On the flipside, when you say positive and pleasant things about people, you are seen as a nice person. So that famous line our parents told us, "If you don't have anything nice to say, don't say anything at all," was pretty darn good advice.

Being liked is very important. It's something most everyone strives for in life. And while being nice to other people is the number one way to get people to like you, these three techniques could make the difference between forming a solid working/personal friendship with someone and a friendship that never gets off the ground.

What do you think of the three "likability techniques" above? Have you used any of them and found them to be effective? If so, I'd love to hear from you. You can post your comment below.

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Published: April 5, 2012

11 Responses to “Three Little-Known Ways to Make People Like You...”

  1. John,

    Great article on something over which all of us have control. And in these competitive times, it could make all the difference. Thanks!

    Guest (Bob Sands)April 5, 2012 at 7:56 am

  2. "In other words, to increase the likelihood of someone liking you, get that person to do a favor for you."

    I believe this is very true and that it works because you have given the person a reason to feel good about him/herself at a small cost.

    "Hey, there's that lady I helped. I really am a kind, helpful guy! And she recognized what a nice guy I am, or she wouldn't have asked for my help."

    SunnydaysApril 5, 2012 at 3:46 pm

  3. John I have been in a service oriented business my entire life, so interacting with people (who are sometimes defensive) is something I am familiar with. All the points in your article are extremely valid and indeed, necessary, in maintaining a good "one on one" productive, relationship. The one that is surprising to me is the "asking of a small favor" from your client, friend, whatever. I may have done this unknowingly in the past, but it makes perfect sense. I will try this purposefully from now on.

    Guest (Bobby D)April 5, 2012 at 6:36 pm

  4. Also, if you are willing to be an interested listener you will be liked. Only give advice when asked.

    DaleApril 5, 2012 at 6:38 pm

  5. This dove-tails nicely with an article I read about the top five regrets of the dying.

    Number Five was "I wish that I had let myself be happier."

    The article I read pointed out that happiness is a choice. Bottom line, if we are kind to others, focus on being positive with those around us (and online) and take ownership of our work...We will shine in the end.

    Sounds like a good prescription for the Writer's Life to me!

    Great job, John!

    Susan LairdApril 5, 2012 at 7:21 pm

  6. Excellent tips, John. Tip #1 is totally new to me. I really hadn't considered the a positive outcome of asking a small favor.
    #3 is a very good reminder. All of these are so important in our personal and our work lives.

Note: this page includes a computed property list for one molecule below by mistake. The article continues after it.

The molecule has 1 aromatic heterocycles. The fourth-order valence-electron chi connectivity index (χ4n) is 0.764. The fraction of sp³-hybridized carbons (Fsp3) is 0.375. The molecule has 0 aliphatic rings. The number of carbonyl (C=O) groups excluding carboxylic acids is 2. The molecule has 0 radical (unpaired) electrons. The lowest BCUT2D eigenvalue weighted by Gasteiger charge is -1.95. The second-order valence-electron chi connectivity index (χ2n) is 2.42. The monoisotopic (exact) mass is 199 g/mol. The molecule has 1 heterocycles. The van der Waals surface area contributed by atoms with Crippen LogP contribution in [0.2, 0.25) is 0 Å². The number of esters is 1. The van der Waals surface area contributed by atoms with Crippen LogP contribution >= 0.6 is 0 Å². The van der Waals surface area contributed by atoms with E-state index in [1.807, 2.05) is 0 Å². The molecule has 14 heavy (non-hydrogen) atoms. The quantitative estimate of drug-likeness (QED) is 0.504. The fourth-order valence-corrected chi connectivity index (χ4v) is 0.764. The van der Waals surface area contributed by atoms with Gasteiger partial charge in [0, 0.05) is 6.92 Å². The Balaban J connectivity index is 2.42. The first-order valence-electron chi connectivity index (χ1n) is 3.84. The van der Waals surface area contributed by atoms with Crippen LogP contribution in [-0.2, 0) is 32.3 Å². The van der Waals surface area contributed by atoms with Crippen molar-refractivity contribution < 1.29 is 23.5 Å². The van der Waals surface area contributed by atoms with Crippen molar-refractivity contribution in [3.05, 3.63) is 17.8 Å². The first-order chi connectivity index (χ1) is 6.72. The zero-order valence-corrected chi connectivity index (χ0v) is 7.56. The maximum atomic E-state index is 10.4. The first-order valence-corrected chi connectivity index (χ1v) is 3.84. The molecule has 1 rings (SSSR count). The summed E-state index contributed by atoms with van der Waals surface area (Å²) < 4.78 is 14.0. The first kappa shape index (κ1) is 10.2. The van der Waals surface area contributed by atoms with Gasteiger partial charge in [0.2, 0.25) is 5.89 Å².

Thank you.

    Guest (Ann)April 5, 2012 at 9:13 pm

  7. Thanks John for a good reminder. I have personally used the Franklin technique (I called it asking for help) and I have recommended it to clients.. Too many of us believe that the way to be liked is to be admired. When we ask for a small favor or ask for help with something we are seen as approachable and more likeable. Thanks again. By the way the more I see of copywriting and the more I experience the ccmmunity the more I like it and the more I feel at home. P

    images in apple valleyApril 5, 2012 at 10:13 pm

  8. Each day I am impressed with the support that AWAI provides its members, such as: I know that if I need anything to help me succeed that your library has it. The quality of your daily articles and the help of your contributing writers are helping me prepare myself for a new career in writing. I know that I will remember these days and how much AWAI's Resources have lifted my spirits and boosted my confidence! Thank You! Thank You! Floyd

    Guest (Floyd)April 6, 2012 at 11:12 am

  9. Another likeability point: The Golden Rule, often translated 'do unto others as you would have them do unto you' is, in my view, the finest human relations principle ever uttered.

    It comes from Matthew 7:12 in the Bible, so it's nothing new. Application of that maxim alone will increase your success at relationships manyfold.

    Guest (paul)April 8, 2012 at 3:33 am

  10. Even though I know these things, it's crucial to be reminded again and again. For some human nature reason, I fond myself about to make an error again and again. Thank you

    Guest (Derk)April 9, 2012 at 1:37 pm

  11. John I totally agree with each of your points. I have always found that if I make a mistake and own up,people are very forgiving. I am a Government employee and mistakes happen fairly regularly. Even if it is not my mistake, when I say I am sorry to a client he or she is always very thankful and although they may have been agressive, the aggression immediately disipates. People in general like when someone accepts responsibility for their errors.

    MaryMcLeanApril 12, 2012 at 7:16 pm